is sure to leave out many start-up companies from being able to utilize the
amended platform. Curiously, apart from the QIB holding in the company, SEBI
has not prescribed any other eligibility conditions for these companies and the
use of phrase “intensive use of technology, information technology,
intellectual property” etc. can be subjective. We do hope that the final prints
of the amendment will provide more colour to these terms.
Finally, the decision of a company to
list its securities is influenced by many factors and the cost and process of
listing is an important one. SEBI has rationalized disclosures required in the
offer documents of these start-ups. It has done away with the limit on the
amount that can be raised for general corporate purposes. This is a welcome
change since the funding requirements of most of these new age companies may
not involve creating any tangible asset but activities like brand building or buying
software. However, while the disclosures on the group companies, litigations
and creditors can be based on a materiality threshold, the SEBI Board Note
suggests that full disclosures need to be made on the website of the issuer
which defeats the very purpose of materiality threshold. Thus, barring the
removal of cap on general corporate purposes, SEBI does not seem to have taken
any substantial steps to reduce the disclosure/compliance costs of smaller
companies accessing the capital markets. The SEBI Board Note indicates that
lock-in for pre-issue capital shall be for a period of six months from the date
of allotment uniformly for all categories of shareholders, this implies that
shares allotted under employee stock option plans would also be subject to
lock-in, which is however currently exempted under the extant framework for
main board listing.
Providing an alternative platform to
list is not a new concept in the international securities market. United States
(US), United Kingdom (UK), Hong Kong, Japan, Singapore and China, have all
provided an alternative platform for smaller companies to list. Most of the
international regulators who have provided an alternate listing platform have conferred
significant disclosure/process relaxations to enable smooth listing. The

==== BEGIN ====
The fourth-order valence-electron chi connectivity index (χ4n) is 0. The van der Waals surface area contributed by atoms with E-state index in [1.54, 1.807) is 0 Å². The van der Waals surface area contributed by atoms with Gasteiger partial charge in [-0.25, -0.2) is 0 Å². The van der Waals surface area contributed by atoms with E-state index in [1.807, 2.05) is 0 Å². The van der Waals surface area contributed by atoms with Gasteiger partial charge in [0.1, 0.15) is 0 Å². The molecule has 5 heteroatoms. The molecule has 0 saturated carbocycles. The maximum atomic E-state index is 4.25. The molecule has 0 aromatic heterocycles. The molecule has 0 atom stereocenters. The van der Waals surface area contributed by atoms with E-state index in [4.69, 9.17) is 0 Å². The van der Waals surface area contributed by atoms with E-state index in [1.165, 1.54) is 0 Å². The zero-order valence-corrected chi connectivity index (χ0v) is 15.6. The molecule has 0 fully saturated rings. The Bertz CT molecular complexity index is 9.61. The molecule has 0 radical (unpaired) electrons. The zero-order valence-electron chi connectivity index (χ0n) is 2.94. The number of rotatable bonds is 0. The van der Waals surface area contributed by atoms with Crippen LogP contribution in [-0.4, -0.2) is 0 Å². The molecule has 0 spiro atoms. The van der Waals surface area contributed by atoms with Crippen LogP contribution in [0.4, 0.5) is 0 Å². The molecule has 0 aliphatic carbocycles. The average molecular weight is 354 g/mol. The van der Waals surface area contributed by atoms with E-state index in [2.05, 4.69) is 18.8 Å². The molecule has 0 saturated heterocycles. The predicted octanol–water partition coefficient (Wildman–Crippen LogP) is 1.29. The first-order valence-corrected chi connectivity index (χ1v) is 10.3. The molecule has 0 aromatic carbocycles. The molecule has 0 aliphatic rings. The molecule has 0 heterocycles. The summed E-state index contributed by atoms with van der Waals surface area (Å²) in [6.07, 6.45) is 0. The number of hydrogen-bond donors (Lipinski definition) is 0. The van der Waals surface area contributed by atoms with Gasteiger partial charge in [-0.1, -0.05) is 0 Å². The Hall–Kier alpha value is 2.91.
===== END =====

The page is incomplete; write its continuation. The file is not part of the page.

Jumpstart Our Business Start-ups Act, 2012 (JOBS Act) in the US was enacted to
allow emerging companies to list on the stock market without complying with
detailed regulation and contains amendments of various securities regulations,
which are intended to help emerging growth companies by reducing the cost of
going public. To accomplish this goal, the JOBS Act makes certain disclosure
required during IPO process voluntary of emerging growth companies and phases
in certain ongoing regulatory requirement following the completion of the IPO.
Besides providing emerging growth companies with a set of more relaxed
disclosure requirements during and subsequent to an IPO, the JOBS Act eases
regulatory regime by providing for provisions as to “testing the waters” which
permits an emerging growth company to market the securities and gauge
investor’s interest before filing of initial registration statement and without
having to worry about the potential liability that may result from an improper
offer. The Shenzhen Stock Exchange opened the ChiNext, a platform for
high-growth, high-tech start-ups in 2009 with listing standards less stringent
than those of the main and SME boards of the Shenzhen Stock Exchange. As on
July 15, 2015, 484 companies were listed on ChiNext and since the introduction
of JOBS Act, of the approximately 660 companies that went public in United
States, over 500 completed IPO’s under the JOBS Act. In comparison on the even
date, only 38 companies are listed on the ITP platforms of BSE SME and NSE
Emerge. The minuscule number of companies listed on the ITP platform is an
indication that something is amiss.
Most of the regulators in the
international jurisdictions have gone through many rounds of trial and error to
find the right combination that works for the start-up companies in their
jurisdiction. The JOBS Act by curtailing the quantum of disclosures and
enabling easier access to capital markets seems to be of next generation compared
to the SEBI Board Note. While SEBI has been working to provide a viable
alternative listing platform, the effectiveness of the amended ITP platform is
yet to be tested.
– Geeta Dhania & Abhyuday Bhotika

About the author

Umakanth Varottil

Umakanth Varottil is an Associate Professor at the Faculty of Law, National University of Singapore. He specializes in corporate law and governance, mergers and acquisitions and cross-border investments. Prior to his foray into academia, Umakanth was a partner at a pre-eminent law firm in India.

1 comment

Subscribe to Blog via Email

Enter your email address to subscribe to this blog and receive notifications of new posts by email.

Recent Posts

Topics

Recent Comments

Archives

web analytics